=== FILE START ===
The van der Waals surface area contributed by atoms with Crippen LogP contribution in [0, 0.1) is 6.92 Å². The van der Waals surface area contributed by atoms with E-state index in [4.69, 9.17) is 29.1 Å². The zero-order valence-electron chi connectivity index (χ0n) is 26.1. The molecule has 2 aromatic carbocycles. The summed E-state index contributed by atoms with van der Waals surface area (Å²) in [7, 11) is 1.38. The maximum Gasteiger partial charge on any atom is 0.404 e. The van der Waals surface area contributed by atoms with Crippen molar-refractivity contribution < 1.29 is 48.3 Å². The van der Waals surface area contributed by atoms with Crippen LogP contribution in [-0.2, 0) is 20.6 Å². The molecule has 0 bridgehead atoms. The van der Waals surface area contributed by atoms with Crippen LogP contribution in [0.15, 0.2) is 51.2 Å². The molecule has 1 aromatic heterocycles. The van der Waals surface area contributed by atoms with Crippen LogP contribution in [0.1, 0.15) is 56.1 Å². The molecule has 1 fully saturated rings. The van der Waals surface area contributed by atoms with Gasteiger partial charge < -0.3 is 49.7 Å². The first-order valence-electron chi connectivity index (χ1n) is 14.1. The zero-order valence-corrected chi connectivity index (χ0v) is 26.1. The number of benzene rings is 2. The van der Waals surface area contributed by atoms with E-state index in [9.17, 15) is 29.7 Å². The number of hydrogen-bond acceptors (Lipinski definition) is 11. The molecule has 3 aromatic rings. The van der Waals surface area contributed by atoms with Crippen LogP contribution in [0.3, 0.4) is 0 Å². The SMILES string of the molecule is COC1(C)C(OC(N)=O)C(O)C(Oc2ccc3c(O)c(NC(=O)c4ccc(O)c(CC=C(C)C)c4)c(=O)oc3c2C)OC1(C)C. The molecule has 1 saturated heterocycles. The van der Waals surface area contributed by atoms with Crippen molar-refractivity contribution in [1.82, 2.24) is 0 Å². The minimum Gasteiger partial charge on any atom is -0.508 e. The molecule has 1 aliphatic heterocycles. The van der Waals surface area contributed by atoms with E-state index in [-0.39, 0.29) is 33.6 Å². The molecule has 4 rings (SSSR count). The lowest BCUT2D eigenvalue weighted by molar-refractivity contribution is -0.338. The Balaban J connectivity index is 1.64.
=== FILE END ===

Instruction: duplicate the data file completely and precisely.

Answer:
The van der Waals surface area contributed by atoms with Crippen LogP contribution in [0, 0.1) is 6.92 Å². The van der Waals surface area contributed by atoms with E-state index in [4.69, 9.17) is 29.1 Å². The zero-order valence-electron chi connectivity index (χ0n) is 26.1. The molecule has 2 aromatic carbocycles. The summed E-state index contributed by atoms with van der Waals surface area (Å²) in [7, 11) is 1.38. The maximum Gasteiger partial charge on any atom is 0.404 e. The van der Waals surface area contributed by atoms with Crippen molar-refractivity contribution < 1.29 is 48.3 Å². The van der Waals surface area contributed by atoms with Crippen LogP contribution in [-0.2, 0) is 20.6 Å². The molecule has 0 bridgehead atoms. The van der Waals surface area contributed by atoms with Crippen LogP contribution in [0.15, 0.2) is 51.2 Å². The molecule has 1 aromatic heterocycles. The van der Waals surface area contributed by atoms with Crippen LogP contribution in [0.1, 0.15) is 56.1 Å². The molecule has 1 fully saturated rings. The van der Waals surface area contributed by atoms with Gasteiger partial charge < -0.3 is 49.7 Å². The first-order valence-electron chi connectivity index (χ1n) is 14.1. The zero-order valence-corrected chi connectivity index (χ0v) is 26.1. The number of benzene rings is 2. The van der Waals surface area contributed by atoms with E-state index in [9.17, 15) is 29.7 Å². The number of hydrogen-bond acceptors (Lipinski definition) is 11. The molecule has 3 aromatic rings. The van der Waals surface area contributed by atoms with Crippen LogP contribution in [0.3, 0.4) is 0 Å². The SMILES string of the molecule is COC1(C)C(OC(N)=O)C(O)C(Oc2ccc3c(O)c(NC(=O)c4ccc(O)c(CC=C(C)C)c4)c(=O)oc3c2C)OC1(C)C. The molecule has 1 saturated heterocycles. The van der Waals surface area contributed by atoms with Crippen molar-refractivity contribution in [1.82, 2.24) is 0 Å². The minimum Gasteiger partial charge on any atom is -0.508 e. The molecule has 1 aliphatic heterocycles. The van der Waals surface area contributed by atoms with E-state index in [-0.39, 0.29) is 33.6 Å². The molecule has 4 rings (SSSR count). The lowest BCUT2D eigenvalue weighted by molar-refractivity contribution is -0.338. The Balaban J connectivity index is 1.64.